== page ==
Mode of administration-dependent pharmacokinetics of bisphosphonates and bioavailability determination

Amnon Hoffman*, David Stepensky, Aviva Ezra, Joel M. Van Gelder, Gershon Golomb

*Corresponding author for this work

Research output: Contribution to journalArticlepeer-review

29 Scopus citations


We investigated the influence of mode of administration on the pharmacokinetics of a clinically used bisphosphonate, pamidronate, and of suberoylbisphosphonate (SuBP), a novel bisacylphosphonate of the P-CO-(C)n-CO-P type, in rats. Serum drug levels and tissue disposition were determined following administration of the drugs by different modes: intravenous bolus (iso-osmotic and hypo-osmotic solutions), continuous intravenous infusion, and peroral administration. Results of the study indicate that the disposition of the bisphosphonates in soft tissue (liver, kidney and spleen) was dependent on route and rate of drug administration, and on the osmoticity of the vehicle. Consequently, main pharmacokinetic parameters (AUC, CL, and Vss) were influenced by the mode of drug administration, precluding accurate determination of bioavailability from AUC values. On the other hand, bone and urine bisphosphonate accumulation were considerably less dependent on mode of administration, and, therefore, are recommended for bioavailability calculation.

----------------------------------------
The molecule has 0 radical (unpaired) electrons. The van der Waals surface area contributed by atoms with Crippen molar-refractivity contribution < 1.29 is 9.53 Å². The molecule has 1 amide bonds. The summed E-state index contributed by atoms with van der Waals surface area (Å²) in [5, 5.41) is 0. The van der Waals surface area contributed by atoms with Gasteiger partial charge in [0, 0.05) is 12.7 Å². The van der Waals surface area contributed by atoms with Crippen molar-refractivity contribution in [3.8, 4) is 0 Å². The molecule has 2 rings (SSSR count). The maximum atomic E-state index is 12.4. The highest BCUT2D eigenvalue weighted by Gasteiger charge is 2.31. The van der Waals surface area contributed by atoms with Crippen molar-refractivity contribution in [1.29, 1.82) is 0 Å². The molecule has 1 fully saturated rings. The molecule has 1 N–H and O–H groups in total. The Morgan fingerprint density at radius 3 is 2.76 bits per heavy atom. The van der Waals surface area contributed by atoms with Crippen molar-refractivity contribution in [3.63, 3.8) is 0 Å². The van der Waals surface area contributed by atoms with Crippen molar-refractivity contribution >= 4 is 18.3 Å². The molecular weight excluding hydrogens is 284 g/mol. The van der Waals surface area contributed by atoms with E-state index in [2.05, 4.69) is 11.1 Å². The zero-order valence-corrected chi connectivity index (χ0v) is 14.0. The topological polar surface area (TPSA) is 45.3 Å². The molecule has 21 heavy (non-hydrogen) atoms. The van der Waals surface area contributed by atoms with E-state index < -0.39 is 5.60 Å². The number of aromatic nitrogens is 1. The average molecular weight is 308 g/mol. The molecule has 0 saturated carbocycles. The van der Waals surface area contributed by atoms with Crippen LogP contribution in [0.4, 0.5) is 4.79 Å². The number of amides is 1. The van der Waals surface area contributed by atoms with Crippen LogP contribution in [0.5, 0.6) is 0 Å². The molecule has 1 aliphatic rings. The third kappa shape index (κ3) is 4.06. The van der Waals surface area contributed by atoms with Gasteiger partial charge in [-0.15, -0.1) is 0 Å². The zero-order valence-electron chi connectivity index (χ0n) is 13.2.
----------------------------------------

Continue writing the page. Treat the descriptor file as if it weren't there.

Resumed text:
Original languageAmerican English
Pages (from-to)1-11
Number of pages11
JournalInternational Journal of Pharmaceutics
Issue number1-2
StatePublished - 4 Jun 2001

Bibliographical note

Funding Information:
Dr Amnon Hoffman and Professor Gershon Golomb are affiliated with the David R. Bloom Center for Pharmacy. This work is part of D. Stepensky's PhD dissertation. This work was supported in part by the German–Israeli Foundation (GIF) grant No I-383-188.13/94 and by The Israel Science Foundation established by the Israel Academy of Sciences and Humanities.


  • Bioavailability
  • Bisphosphonate
  • Mode of administration dependency
  • Nonlinear pharmacokinetics
  • Pharmacokinetics
  • Volume of distribution


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